Family-Fun Asian Buddha Bowl

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You may have seen Buddha Bowls before – they are basically bowls filled with little mounds of different foods, usually vegan.  I decided to mix it up and put together a quick, non-vegan, family-friendly Asian Buddha Bowl: sushi (shop-bought of course!); edamame beans in their pods (just defrost them and cut off the ends for easy popping); chocolate covered rice cake; fruit; prawn crackers and salted peanuts.  Us adults also had kimchi (a sort of spicy, fermented Korean coleslaw – not sure what I make of this yet!)

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The kids loved having all the different bits of food in their bowl and especially enjoyed the sushi (they stuck with the more familiar rice and salmon option rather than the more complex filling).  They didn’t finish every single thing and I didn’t pressure them to, as I think the fun of experimental eating makes the little rascals more likely to be adventurous in the long-term anyway.

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I’m going to try some other Non-Orthodox Buddha Bowls in the future – the options are endless.  Suggestions are very welcome!

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Cracking Creamy Prawn and Spinach Pasta

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I recently had possibly the best pasta dish of my life at  Vapiano restaurant in London – a big, silky, comforting bowl of spaghetti, prawns, cream, pesto, onion, garlic, chilli and spinach.  The best thing about this experience was that the dish was cooked in front of me (you order your food then the chefs cook it behind a long counter).  I therefore realised that this AMAZINGLY delicious dish is easy to cook and only takes 15 minutes!

Within days my boyfriend cooked the dish himself at home and it was every bit as good.  The kids loved it too.  It makes a great family meal but would also impress friends.  Here is the recipe.

Cracking Creamy Prawn and Spinach Pasta (serves 2)

Approx 200g pasta

A little olive or vegetable oil

1 large clove of garlic, crushed/chopped small

1/2 onion or a shallot, finely chopped

Approx 150g large prawns

1/2 fresh chilli, chopped small (seeds included!)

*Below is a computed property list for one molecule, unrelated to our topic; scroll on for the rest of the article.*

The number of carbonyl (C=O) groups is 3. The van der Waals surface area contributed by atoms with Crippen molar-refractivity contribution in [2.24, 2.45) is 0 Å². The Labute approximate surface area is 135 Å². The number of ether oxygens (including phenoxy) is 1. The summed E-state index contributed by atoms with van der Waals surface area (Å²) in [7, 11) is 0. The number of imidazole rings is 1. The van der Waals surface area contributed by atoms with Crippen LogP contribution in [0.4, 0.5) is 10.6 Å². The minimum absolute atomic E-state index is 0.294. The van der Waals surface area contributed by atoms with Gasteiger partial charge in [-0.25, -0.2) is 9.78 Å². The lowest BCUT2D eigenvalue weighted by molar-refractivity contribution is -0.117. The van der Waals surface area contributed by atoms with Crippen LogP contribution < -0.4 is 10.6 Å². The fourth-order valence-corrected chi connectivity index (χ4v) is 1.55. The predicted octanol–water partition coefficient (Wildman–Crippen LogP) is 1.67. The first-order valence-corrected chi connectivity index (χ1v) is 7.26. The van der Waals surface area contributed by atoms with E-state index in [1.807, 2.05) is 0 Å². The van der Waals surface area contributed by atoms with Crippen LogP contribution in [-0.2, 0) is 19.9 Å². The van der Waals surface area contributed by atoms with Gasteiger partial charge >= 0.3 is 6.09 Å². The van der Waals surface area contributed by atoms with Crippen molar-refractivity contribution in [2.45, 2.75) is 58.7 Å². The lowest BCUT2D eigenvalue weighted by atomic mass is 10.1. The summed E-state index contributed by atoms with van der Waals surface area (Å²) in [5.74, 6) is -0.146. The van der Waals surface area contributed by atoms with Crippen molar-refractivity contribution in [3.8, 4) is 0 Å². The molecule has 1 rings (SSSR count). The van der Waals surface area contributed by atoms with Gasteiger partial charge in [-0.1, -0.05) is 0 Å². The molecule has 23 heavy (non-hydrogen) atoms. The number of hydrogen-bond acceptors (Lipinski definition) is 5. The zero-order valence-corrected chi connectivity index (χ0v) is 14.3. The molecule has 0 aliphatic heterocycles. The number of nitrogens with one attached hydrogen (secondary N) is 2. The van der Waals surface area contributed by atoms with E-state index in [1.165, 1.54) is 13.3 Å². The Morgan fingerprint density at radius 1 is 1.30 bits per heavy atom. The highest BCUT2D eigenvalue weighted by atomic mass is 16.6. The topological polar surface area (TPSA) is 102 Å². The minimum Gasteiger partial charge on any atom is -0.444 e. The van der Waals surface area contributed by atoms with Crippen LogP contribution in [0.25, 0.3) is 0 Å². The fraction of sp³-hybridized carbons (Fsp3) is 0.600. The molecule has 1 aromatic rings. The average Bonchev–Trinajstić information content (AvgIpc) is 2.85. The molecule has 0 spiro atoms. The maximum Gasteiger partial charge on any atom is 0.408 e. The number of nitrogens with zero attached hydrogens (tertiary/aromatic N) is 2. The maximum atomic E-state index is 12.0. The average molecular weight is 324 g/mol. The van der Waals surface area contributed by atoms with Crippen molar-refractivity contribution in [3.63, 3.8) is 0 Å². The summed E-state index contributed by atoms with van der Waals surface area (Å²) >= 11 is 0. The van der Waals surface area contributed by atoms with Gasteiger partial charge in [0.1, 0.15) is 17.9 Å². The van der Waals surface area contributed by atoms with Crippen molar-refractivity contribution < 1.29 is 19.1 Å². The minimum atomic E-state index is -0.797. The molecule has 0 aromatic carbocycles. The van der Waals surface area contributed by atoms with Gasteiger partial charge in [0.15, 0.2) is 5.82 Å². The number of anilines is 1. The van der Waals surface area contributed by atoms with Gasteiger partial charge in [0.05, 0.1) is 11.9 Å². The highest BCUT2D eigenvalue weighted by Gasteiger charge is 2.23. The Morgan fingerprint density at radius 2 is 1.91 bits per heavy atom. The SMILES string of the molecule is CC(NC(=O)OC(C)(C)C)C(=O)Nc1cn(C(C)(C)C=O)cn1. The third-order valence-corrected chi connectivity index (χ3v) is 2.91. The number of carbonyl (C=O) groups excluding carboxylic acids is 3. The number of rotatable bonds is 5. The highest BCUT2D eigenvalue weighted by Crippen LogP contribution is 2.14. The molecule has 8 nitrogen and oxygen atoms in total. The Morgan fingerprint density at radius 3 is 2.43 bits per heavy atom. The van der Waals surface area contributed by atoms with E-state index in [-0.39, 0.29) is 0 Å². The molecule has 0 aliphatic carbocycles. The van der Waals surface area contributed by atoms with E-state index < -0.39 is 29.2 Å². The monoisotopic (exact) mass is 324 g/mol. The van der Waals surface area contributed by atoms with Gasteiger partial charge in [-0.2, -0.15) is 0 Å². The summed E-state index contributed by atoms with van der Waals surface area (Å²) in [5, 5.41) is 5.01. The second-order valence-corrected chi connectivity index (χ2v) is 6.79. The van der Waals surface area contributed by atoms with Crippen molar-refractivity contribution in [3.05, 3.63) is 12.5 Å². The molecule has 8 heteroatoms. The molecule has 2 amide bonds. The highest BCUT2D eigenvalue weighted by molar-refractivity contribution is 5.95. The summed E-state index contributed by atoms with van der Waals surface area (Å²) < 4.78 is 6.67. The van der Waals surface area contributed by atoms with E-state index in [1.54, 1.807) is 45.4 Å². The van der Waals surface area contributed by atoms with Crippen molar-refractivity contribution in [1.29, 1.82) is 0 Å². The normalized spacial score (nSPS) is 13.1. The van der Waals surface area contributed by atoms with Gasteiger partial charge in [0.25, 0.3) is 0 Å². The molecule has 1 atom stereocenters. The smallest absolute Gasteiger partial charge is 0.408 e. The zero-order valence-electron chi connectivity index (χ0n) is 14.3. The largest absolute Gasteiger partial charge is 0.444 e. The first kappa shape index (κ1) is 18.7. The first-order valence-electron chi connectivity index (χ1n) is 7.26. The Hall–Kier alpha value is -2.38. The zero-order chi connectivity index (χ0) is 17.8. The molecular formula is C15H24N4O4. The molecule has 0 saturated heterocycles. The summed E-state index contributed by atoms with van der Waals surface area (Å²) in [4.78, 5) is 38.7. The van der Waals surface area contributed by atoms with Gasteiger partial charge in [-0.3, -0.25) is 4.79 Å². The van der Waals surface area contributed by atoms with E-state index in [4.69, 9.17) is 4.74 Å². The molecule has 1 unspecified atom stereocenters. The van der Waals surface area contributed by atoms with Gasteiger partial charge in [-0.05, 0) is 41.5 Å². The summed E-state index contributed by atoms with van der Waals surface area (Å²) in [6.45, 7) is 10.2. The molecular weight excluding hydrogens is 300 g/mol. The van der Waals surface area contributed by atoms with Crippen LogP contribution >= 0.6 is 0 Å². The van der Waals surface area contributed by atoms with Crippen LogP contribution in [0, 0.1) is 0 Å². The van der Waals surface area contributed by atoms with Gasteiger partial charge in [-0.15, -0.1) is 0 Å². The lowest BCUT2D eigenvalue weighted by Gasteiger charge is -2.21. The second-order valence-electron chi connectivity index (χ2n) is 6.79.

1 tbsp double cream

1 tbsp basil pesto

Large handful of parmesan

Large handful of spinach, roughly chopped

Cook the pasta as per the packet instructions.  Meanwhile heat the oil separately in a pan, add the garlic, onion and prawns and fry on a medium heat for a few minutes, stirring regularly.  Add the chilli, double cream, pesto and most of the parmesan.  Heat for a few more minutes then add the spinach.  Continue to heat for at least two more minutes, stirring regularly, until the spinach has wilted.

Drain the pasta and add it to the sauce mix.  Mix well and divide between two bowls.  Top with the remaining parmesan.  Enjoy every second of eating it.

 

 

Veggie Tortilla Soup (20 mins)

We love this Veggie Tortilla Soup!  It is hearty, tasty and perfect to slurp on a cold day.  The soup is Mexican and traditionally made with chicken but there is plenty of flavour and texture without it, plus a hit of protein in the black beans.  Allow 20 minutes to make it.

If you are making this for kids too then you could leave out the chilli in the cooking and have it on the table instead.

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Veggie Tortilla Soup (serves 2)

1 tortilla, cut in to thick strips

Oil

1 large clove garlic, crushed

1/2 green or red chilli, chopped small

1/2 red onion, sliced

Can of chopped tomatoes

1 tsp cumin seeds/ground cumin

Tin of black beans, drained

Salt and pepper

2 lime quarters

1/2 avocado, sliced

1/3 block of feta, to crumble

Small handful of coriander

Heat the oven to 20 degrees/gas mark 6.  Put the tortilla strips on to a baking tray and bake them for a few minutes on each side, until golden and crispy.

Separately heat some oil in a saucepan and add the garlic, chilli and red onion and fry for 5 minutes, until the onion is soft.  Add the canned tomatoes, cumin, black beans and a little salt and pepper.  Simmer for 5-10 minutes, stirring occasionally.

Spoon the mixture in to bowls then top each bowl with a lime quarter, avocado, feta, the coriander and the tortilla strips.  Slurp!

Fun Family Turkish Breakfast

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A few months ago my boyfriend and our two boys went out for a Turkish breakfast at a local restaurant.  It was such a unique and delicious experience that we decided to recreate it at home!

This basically involved laying the table with lovely shop-bought bits for everyone to help themselves.  Help-yourself meals are always popular in our house, and there is zero pressure on the kids to eat everything (obviously I am secretly willing them to, but they often just choose two or three things).  We laid out: falafel (I like the Cauldron range); fried halloumi cheese; bread and honey; olives; cucumber; yoghurt and fruit; and rocket and tomato salad.  If you wanted to be really authentic you could also include sucuk (spicy and seriously tasty Turkish sausages), eggs, and muska boregi (Turkish pastries filled with feta cheese and herbs – if you can find them!)  For the adults we had builders tea Turkish style (black and with sugar!) and the kids had juice.  All in all a lovely experience,  a chance for the kids to try something different and a reminder that breakfast can be special too!

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For more ideas about help-yourself meals check out this previous post: https://katielovescooking.wordpress.com/2016/04/25/help-yourself-lunch/

Radiant Ratatouille (20 mins prep/50 mins baking)

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I have always had a soft spot for ratatouille, a wonderfully flavoursome and colourful vegetable stew from the south of France.  My mum used to make a really tasty one and I have been known to eat canned ratatouille with a spoon when no one is looking.  Also, if you have ever seen the Pixar film Ratatouille, there is a beautiful scene where a mean and cynical food critic eats a forkful of ratatouille and the experience takes him back to his childhood and turns him in to a nice person..!